Background: The American Joint Committee on Cancer (AJCC) published the 1st edition of the Cancer Staging Manual in 1977 and began using T (tumor extent), N (regional lymph node status), and M (the presence or absence of distant metastasis) in an organized staging scheme to express the extent of disease in a number of cancer sites. The goal of this program has been to provide physicians and others with a useful methodology to plan treatment, project prognosis, and measure outcome end results. Until recent years, this system has incorporated only elements of anatomic extent of the tumors determined by clinical and pathologic methods. At the present time an increasing number of nonanatomic cancer prognostic factors are being identified and studied. Some of these factors currently are being used for outcome predictions and treatment decisions.
Methods: To begin the process of identifying and validating these prognostic factors to refine the present TNM system, the AJCC convened a Prognostic Factors Consensus Conference to evaluate the roles of biologic, genetic, molecular, and other nonanatomic factors in staging cancer. Working groups were appointed for carcinomas of the breast, colorectum, prostate, and ovary and experts in each of these areas were invited to participate. Emphasis was placed on evaluating existing data and the correlation of these data with survival.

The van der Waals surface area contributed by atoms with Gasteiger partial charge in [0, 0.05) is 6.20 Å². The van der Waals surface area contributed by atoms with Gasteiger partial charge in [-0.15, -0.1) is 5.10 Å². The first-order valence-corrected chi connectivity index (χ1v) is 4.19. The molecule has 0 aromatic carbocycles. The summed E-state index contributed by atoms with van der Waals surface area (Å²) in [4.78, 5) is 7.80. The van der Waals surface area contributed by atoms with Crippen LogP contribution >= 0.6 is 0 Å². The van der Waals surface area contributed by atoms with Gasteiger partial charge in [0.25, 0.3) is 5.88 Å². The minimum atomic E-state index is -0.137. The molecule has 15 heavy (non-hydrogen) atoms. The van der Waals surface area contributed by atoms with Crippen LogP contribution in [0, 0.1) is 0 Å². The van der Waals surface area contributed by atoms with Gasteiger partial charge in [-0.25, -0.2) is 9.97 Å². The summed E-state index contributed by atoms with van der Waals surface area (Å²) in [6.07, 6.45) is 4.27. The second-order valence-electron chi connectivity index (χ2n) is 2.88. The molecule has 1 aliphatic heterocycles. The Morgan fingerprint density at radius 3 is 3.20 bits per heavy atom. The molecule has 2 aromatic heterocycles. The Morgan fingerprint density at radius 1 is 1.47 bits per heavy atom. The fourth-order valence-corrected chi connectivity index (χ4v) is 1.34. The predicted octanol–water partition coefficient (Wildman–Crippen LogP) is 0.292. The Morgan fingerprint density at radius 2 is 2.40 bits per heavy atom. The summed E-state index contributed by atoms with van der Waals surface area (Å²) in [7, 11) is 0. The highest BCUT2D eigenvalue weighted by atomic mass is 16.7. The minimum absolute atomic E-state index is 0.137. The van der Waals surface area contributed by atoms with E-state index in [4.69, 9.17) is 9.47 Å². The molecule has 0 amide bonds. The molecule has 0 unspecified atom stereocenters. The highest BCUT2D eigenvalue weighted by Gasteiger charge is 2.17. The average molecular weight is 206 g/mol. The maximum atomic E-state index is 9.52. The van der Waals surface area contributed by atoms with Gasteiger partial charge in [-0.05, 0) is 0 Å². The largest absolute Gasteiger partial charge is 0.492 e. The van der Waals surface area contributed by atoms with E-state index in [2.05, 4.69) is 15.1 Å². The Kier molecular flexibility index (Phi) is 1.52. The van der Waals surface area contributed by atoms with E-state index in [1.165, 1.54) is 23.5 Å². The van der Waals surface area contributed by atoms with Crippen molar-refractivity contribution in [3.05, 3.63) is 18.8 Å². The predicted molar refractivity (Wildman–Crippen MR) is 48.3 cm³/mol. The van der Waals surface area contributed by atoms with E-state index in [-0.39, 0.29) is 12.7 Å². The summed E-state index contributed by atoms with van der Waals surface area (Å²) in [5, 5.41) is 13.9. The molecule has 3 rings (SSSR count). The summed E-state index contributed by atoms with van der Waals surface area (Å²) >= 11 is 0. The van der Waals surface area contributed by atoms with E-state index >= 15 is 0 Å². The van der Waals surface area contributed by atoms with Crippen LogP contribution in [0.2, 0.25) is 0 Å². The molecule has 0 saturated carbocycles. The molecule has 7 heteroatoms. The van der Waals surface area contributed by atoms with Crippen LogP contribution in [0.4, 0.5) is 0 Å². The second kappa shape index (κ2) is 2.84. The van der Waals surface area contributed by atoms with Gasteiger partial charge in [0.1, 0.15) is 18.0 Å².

Results: None of the groups believed that there were sufficient data at the present time to merit incorporation of serum markers into the TNM system for the four tumors under consideration, although this soon might become possible in prostate carcinoma after the evaluation of survival data from multiple institutions. Recommendations were made regarding the emerging sentinel lymph node technique, the need for an increased use of histopathology in the staging of breast and ovarian carcinomas, and the use of additional histologic staining techniques for the detection of "micrometastases" in lymph nodes. A number of additional recommendations were made for changes to the TNM system that did not involve serum markers and other nonanatomic cancer prognostic factors.
Conclusions: These recommendations are presented for the purpose of discussion and evaluation and do not yet represent formal proposals for a change in the AJCC TNM system of staging.
Copyright 1999 American Cancer Society.